" Visit an underwater world! See the internationally important collection of fossils of Jurassic sea-monsters and find out more about the creatures that swam in our prehistoric seas over 150 million years ago.
" Discover the story of the world's first prisoner of war camp, built 200 years ago during the Napoleonic Wars. See inside one of the cells and view the incredibly intricate items made by the French prisoners.
" Learn about the story of Peterborough, from prehistory to the present. Come face-to-face with Britain's oldest murder victim, see Roman and Saxon treasures, look inside a Victorian railway cottage and clock in to find out what Peterborough companies have made over the last century.
Peckover House and Gardens
Peckover House lies at the heart of the North Brink in Wisbech, one of Britain's most perfect streetscapes. From the 1790s it was home to the Peckovers, a fascinating dynasty of Quaker bankers, collectors and philanthropists who created the spacious Victorian garden that lies behind the house. The majority of the indigenous Peckover collection was sold during a two day sale after the death of Alexandrina Peckover in 1948, but the house is still full of interesting artefacts, objects and stories.
Coventry Music Museum
The recently expanded Coventry Music Museum (CMM) is an award-winning permanent independent museum. Although 2-Tone music is well featured here, the museum never forgets all the many artists to come out of Coventry & Warwickshire.
King, The Enemy, Hazel O'Connor, Delia Derbyshire, Panjabi MC are all showcased, as are The Coventry Carol, Frank Ifield, The Specials, The Selecter, The Beat and Madness.
There is an interactive studio room, plus a mock record shop booth and a reproduction of a typical Ska fans bedroom.
Herbert Art Gallery & Museum
The Herbert Art Gallery & Museum is the perfect place to delve into Coventry’s history and immerse yourself in world-class art.
Investigate the natural world, modern art, and the Old Masters. Wander through dazzling interactive displays and enjoy the latest exhibitions while admiring the building’s unique architecture.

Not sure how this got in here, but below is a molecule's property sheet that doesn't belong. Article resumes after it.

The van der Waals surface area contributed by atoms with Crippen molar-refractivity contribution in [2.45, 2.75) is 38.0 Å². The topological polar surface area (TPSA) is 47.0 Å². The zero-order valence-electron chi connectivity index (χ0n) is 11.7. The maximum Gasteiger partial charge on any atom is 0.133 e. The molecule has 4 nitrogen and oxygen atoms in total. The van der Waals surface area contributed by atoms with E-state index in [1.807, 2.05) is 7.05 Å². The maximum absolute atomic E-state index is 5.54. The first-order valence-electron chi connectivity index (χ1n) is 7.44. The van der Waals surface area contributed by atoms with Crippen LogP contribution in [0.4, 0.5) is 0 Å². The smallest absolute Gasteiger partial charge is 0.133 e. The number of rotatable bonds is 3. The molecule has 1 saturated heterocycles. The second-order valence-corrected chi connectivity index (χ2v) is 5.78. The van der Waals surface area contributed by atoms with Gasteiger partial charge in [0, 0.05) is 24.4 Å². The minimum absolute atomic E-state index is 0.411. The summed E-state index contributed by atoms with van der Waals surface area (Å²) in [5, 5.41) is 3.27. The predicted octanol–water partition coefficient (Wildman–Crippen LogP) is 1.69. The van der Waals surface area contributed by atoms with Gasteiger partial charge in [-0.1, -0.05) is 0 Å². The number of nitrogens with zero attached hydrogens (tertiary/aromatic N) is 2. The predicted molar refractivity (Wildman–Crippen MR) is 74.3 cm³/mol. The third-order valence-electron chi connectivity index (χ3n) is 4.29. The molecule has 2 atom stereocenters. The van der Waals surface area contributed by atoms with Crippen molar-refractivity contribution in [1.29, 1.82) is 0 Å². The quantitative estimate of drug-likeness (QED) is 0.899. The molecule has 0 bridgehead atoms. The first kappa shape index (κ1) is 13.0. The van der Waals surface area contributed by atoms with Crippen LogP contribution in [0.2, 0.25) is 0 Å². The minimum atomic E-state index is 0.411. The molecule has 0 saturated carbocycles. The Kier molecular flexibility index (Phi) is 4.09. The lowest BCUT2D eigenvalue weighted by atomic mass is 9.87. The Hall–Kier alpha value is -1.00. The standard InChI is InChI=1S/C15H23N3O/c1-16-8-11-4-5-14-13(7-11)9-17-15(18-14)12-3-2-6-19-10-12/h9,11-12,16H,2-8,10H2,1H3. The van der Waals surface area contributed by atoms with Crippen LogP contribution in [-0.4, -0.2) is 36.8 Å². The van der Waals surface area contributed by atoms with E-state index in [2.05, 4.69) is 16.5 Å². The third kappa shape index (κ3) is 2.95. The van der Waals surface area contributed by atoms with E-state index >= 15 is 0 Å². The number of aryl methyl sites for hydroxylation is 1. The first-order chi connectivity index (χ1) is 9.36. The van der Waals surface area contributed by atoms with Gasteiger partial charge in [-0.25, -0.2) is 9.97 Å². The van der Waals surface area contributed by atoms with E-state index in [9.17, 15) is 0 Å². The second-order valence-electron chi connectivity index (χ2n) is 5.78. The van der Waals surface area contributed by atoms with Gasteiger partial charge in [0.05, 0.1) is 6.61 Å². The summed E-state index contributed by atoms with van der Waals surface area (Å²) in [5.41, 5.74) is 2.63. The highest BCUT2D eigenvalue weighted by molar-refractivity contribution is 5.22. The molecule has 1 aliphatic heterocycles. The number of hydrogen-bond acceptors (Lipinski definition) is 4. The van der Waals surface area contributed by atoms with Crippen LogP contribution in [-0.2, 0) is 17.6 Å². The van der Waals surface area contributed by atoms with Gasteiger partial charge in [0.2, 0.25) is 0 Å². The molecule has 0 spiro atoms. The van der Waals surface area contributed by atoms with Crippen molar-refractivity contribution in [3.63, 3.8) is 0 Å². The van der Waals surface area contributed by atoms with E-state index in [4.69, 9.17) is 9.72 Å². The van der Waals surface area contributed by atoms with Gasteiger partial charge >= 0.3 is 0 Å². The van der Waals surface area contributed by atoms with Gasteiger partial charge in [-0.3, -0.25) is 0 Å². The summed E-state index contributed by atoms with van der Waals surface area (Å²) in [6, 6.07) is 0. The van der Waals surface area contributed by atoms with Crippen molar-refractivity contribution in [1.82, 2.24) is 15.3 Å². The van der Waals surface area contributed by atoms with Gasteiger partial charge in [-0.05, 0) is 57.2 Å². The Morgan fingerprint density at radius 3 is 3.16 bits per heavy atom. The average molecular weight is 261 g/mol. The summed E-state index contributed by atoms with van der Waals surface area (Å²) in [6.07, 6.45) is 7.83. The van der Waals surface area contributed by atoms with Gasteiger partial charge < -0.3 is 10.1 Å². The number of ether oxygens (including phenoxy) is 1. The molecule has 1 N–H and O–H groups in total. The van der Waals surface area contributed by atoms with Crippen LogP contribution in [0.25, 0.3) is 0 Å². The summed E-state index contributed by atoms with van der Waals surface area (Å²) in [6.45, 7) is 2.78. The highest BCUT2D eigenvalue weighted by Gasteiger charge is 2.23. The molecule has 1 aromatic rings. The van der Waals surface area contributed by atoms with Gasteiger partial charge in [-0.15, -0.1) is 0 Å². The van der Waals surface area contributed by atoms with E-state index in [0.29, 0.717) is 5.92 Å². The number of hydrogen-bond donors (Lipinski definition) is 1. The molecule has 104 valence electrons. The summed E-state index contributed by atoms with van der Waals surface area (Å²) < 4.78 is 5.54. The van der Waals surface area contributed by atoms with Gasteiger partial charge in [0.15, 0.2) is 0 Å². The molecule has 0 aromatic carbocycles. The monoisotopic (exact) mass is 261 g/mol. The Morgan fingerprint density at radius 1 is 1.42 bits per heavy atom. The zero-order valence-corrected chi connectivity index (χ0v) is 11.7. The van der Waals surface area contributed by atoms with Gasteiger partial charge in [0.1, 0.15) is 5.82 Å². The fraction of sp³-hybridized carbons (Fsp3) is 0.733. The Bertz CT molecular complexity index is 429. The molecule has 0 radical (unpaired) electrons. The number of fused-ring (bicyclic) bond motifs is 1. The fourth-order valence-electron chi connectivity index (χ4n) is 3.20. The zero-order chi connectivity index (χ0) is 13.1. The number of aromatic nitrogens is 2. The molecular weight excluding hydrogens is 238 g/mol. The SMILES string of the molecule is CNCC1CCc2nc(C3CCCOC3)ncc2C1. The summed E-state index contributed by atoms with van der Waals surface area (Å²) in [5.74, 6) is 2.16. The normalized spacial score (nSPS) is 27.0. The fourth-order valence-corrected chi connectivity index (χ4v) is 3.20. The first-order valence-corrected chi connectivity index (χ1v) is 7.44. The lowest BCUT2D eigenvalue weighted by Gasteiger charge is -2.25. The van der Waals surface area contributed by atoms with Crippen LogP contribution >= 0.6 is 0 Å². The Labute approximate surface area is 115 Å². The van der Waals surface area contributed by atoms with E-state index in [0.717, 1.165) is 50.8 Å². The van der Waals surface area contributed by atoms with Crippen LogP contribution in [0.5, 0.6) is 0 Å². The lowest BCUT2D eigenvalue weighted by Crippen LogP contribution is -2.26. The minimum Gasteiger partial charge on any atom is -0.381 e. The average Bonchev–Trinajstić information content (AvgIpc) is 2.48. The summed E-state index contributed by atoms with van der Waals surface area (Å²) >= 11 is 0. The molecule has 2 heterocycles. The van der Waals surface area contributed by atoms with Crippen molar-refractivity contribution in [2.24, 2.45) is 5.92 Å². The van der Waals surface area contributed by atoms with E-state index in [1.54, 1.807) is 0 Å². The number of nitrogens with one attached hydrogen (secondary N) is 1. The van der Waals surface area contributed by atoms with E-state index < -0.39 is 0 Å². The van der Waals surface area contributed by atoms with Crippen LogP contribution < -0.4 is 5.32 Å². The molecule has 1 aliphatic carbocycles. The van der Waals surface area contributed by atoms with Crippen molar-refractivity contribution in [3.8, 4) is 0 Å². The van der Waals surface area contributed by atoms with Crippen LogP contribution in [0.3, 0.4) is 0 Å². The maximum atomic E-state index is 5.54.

As well as the art gallery’s ever-changing displays, often created in partnership with national museums, the Herbert offers a wide range of talks, events and workshops for both adults and children.
Permanent galleries range from the Visual Arts, to Social and Industrial History, Archaeology and Natural History, there really is something for every visitor.
The Albany Theatre is truly a hidden gem in the heart of Coventry, with its impressive Art Deco-style theatre behind a superb façade of the old Coventry Technical College.
De Montfort Hall
De Montfort Hall has been one of Leicester's premier entertainment venues for over a century, hosting live music ranging from pop to classical, theatre, stand-up comedy, musicals and operas.
The venue hosts an eclectic range of quality shows, including live music and festivals from rock to pop, touring West End musicals, internationally recognised comedians, opera and orchestra, ballet and dance and children’s shows.
De Montfort Hall is set amongst beautiful gardens, which occasionally host outdoor stages to treat visitors to stunning views whilst enjoying the show.
The hall is proud to have been a residence of the Philharmonia Orchestra since 1997. Acknowledged as one of the world's greatest orchestras, the Philharmonia run a programme of concerts as well as community and educational events each year.
The hall is also home to a magnificent pipe organ; it has almost 6,000 pipes and is believed to be one of the last surviving example of its kind in the world. It was constructed in Leicester by organ builders Stephen Taylor and Son Ltd., and was a gift to the town by local industrialist Alfred Corah.
New Walk Museum & Art Gallery
New Walk Museum & Art Gallery, Leicester's original museum, has wide ranging collections and displays spanning the natural and cultural world.